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59.58 Tate's continuous cohomology

Tate's continuous cohomology ([Tate]) is defined by the complex of continuous inhomogeneous cochains. We can define this when $M$ is an arbitrary topological abelian group endowed with a continuous $G$-action. Namely, we consider the complex

\[ C^\bullet _{cont}(G, M) : M \to \text{Maps}_{cont}(G, M) \to \text{Maps}_{cont}(G \times G, M) \to \ldots \]

where the boundary map is defined for $n \geq 1$ by the rule

\begin{align*} \text{d}(f)(g_1, \ldots , g_{n + 1}) & = g_1(f(g_2, \ldots , g_{n + 1})) \\ & + \sum \nolimits _{j = 1, \ldots , n} (-1)^ jf(g_1, \ldots , g_ jg_{j + 1}, \ldots , g_{n + 1}) \\ & + (-1)^{n + 1}f(g_1, \ldots , g_ n) \end{align*}

and for $n = 0$ sends $m \in M$ to the map $g \mapsto g(m) - m$. We define

\[ H^ i_{cont}(G, M) = H^ i(C^\bullet _{cont}(G, M)) \]

Since the terms of the complex involve continuous maps from $G$ and self products of $G$ into the topological module $M$, it is not clear that this turns a short exact sequence of topological modules into a long exact cohomology sequence. Another difficulty is that the category of topological abelian groups isn't an abelian category!

However, a short exact sequence of discrete $G$-modules does give rise to a short exact sequence of complexes of continuous cochains and hence a long exact cohomology sequence of continuous cohomology groups $H^ i_{cont}(G, -)$. Therefore, on the category $\text{Mod}_ G$ of Definition 59.57.1 the functors $H^ i_{cont}(G, M)$ form a cohomological $\delta $-functor as defined in Homology, Section 12.12. Since the cohomology $H^ i(G, M)$ of Definition 59.57.2 is a universal $\delta $-functor (Derived Categories, Lemma 13.16.6) we obtain canonical maps

\[ H^ i(G, M) \longrightarrow H^ i_{cont}(G, M) \]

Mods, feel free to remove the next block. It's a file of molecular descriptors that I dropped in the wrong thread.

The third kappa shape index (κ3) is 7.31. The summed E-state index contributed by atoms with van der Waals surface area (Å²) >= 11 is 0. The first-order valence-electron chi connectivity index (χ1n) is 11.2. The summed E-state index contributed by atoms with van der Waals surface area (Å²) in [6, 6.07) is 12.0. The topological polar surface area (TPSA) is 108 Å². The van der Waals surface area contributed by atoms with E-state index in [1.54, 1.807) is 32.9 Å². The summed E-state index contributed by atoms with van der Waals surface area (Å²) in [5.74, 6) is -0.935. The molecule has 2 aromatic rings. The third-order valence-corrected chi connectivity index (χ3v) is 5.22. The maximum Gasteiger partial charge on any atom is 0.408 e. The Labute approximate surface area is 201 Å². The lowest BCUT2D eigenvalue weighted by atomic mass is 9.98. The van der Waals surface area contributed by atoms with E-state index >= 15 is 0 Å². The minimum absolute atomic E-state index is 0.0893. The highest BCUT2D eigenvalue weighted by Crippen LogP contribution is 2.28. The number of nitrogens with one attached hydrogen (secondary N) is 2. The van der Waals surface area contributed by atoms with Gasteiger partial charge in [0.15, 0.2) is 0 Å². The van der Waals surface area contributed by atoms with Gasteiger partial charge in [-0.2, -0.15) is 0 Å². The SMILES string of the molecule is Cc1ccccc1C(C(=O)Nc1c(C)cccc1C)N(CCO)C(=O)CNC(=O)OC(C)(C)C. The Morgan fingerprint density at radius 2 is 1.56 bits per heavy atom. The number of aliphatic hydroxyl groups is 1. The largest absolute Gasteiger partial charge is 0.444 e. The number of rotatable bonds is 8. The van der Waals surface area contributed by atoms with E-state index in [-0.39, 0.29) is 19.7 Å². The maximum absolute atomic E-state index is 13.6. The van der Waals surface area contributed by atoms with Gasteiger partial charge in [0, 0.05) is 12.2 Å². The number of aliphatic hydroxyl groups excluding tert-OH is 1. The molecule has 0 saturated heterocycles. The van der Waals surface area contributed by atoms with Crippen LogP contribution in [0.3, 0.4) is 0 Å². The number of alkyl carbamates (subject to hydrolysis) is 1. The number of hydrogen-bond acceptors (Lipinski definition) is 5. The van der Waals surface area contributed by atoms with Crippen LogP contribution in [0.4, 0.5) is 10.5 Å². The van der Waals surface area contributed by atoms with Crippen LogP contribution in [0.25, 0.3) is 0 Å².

for $M \in \text{Mod}_ G$. It is known that these maps are isomorphisms when $G$ is an abstract group (i.e., $G$ has the discrete topology) or when $G$ is a profinite group (insert future reference here). If you know an example showing this map is not an isomorphism for a topological group $G$ and $M \in \mathop{\mathrm{Ob}}\nolimits (\text{Mod}_ G)$ please email

Comments (4)

Comment #7013 by Joshua Ruiter on

I believe the assertion regarding isomorphisms when is profinite is false. A counterexample is given in Gille & Szamuely's Central Simple Algebras and Galois Cohomology remark 4.2.4.

Comment #7014 by on

Are you sure? Because that reference has a different definition for , see Definition 4.2.2 in your reference. Moreover, the definition of that is used there is certainly different from what is our ; theirs doesn't use the topology on and ours does.

In fact, I think that the fact that our is equal to their is the result that you claim is wrong and that the text above claims is true.

Sorry, but this is just incredibly confusing; so can you please very carefully match the definitions used in both locations and then comment again. Thanks a bunch!

Comment #8409 by on

A comment on the cohomology used on this page. By Definition 59.57.2 it is given as the derived functors of taking invariants on the abelian category of discrete -modules defined in Definition 59.57.1. If is an object of this category, then has the discrete topology and the action of on is continuous. This means that every element of has an open stabilizer. If is this means that every element is fixed by all of and hence . Thus for we are taking the derived functors of an exact functor and it follows that for all in .

Comment #9519 by Giancarlo Castellano on

When is profinite and is discrete with a continuous -action, the as defined on this page form a universal cohomological -functor, and therefore, the canonical map is an isomorphism. A reference for this — though probably not the original one, and certainly not a very recent one — is Stephen S. Shatz' book Profinite groups, Arithmetic, and Geometry, Section II.§2; specifically, one needs to combine Proposition 5 and Theorem 8. (Note that Shatz writes for what this page denotes by .)

Let me also weigh in on comments 7013–7014 above. Gille & Szamuely define where ranges over the open normal subgroups of . (I use the notation on the right-hand side because the way these groups are defined by Gille & Szamuely agrees with 59.57.2.(2).) On the other hand, in Shatz' book, it is proved (see Corollary 1 of Theorem 7 in Section II.§2) that where ranges over the open normal subgroups of . But each is discrete — even finite — so we can identify for all ; therefore, Gille–Szamuely's definition is equivalent to the one on this page, after all.

What I think Remark 4.2.4 from Gille & Szamuely's book actually tells us is that, if denotes equipped with the discrete topology, as opposed to its given profinite topology, then in general.

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